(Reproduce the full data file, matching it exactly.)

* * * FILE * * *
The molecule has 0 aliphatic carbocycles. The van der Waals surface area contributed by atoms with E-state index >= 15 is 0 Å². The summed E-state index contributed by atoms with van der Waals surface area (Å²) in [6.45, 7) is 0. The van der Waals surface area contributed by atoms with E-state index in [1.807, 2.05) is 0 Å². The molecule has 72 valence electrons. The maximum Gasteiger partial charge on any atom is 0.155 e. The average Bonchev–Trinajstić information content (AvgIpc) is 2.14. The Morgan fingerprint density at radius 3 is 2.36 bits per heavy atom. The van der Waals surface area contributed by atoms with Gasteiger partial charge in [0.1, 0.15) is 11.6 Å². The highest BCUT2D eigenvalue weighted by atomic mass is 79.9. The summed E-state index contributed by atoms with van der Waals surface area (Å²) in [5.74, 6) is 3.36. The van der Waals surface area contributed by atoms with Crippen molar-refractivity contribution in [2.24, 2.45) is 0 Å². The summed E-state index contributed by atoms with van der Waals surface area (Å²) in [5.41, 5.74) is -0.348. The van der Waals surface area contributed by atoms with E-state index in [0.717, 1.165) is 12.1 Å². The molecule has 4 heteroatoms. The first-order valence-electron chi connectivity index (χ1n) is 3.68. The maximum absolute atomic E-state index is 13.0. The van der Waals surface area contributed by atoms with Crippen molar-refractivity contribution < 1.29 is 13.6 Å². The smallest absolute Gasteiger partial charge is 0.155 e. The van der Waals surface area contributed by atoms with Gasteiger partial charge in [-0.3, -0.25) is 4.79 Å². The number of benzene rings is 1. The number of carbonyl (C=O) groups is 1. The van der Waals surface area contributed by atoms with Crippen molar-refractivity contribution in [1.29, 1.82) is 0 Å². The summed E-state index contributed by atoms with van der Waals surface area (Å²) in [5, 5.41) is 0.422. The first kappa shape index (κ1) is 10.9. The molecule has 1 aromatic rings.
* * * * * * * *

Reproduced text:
The molecule has 0 aliphatic carbocycles. The van der Waals surface area contributed by atoms with E-state index >= 15 is 0 Å². The summed E-state index contributed by atoms with van der Waals surface area (Å²) in [6.45, 7) is 0. The van der Waals surface area contributed by atoms with E-state index in [1.807, 2.05) is 0 Å². The molecule has 72 valence electrons. The maximum Gasteiger partial charge on any atom is 0.155 e. The average Bonchev–Trinajstić information content (AvgIpc) is 2.14. The Morgan fingerprint density at radius 3 is 2.36 bits per heavy atom. The van der Waals surface area contributed by atoms with Gasteiger partial charge in [0.1, 0.15) is 11.6 Å². The highest BCUT2D eigenvalue weighted by atomic mass is 79.9. The summed E-state index contributed by atoms with van der Waals surface area (Å²) in [5.74, 6) is 3.36. The van der Waals surface area contributed by atoms with Crippen molar-refractivity contribution in [2.24, 2.45) is 0 Å². The summed E-state index contributed by atoms with van der Waals surface area (Å²) in [5.41, 5.74) is -0.348. The van der Waals surface area contributed by atoms with E-state index in [0.717, 1.165) is 12.1 Å². The molecule has 4 heteroatoms. The first-order valence-electron chi connectivity index (χ1n) is 3.68. The maximum absolute atomic E-state index is 13.0. The van der Waals surface area contributed by atoms with Crippen molar-refractivity contribution < 1.29 is 13.6 Å². The smallest absolute Gasteiger partial charge is 0.155 e. The van der Waals surface area contributed by atoms with Gasteiger partial charge in [-0.3, -0.25) is 4.79 Å². The number of benzene rings is 1. The number of carbonyl (C=O) groups is 1. The van der Waals surface area contributed by atoms with Crippen molar-refractivity contribution in [1.29, 1.82) is 0 Å². The summed E-state index contributed by atoms with van der Waals surface area (Å²) in [5, 5.41) is 0.422. The first kappa shape index (κ1) is 10.9. The molecule has 1 aromatic rings.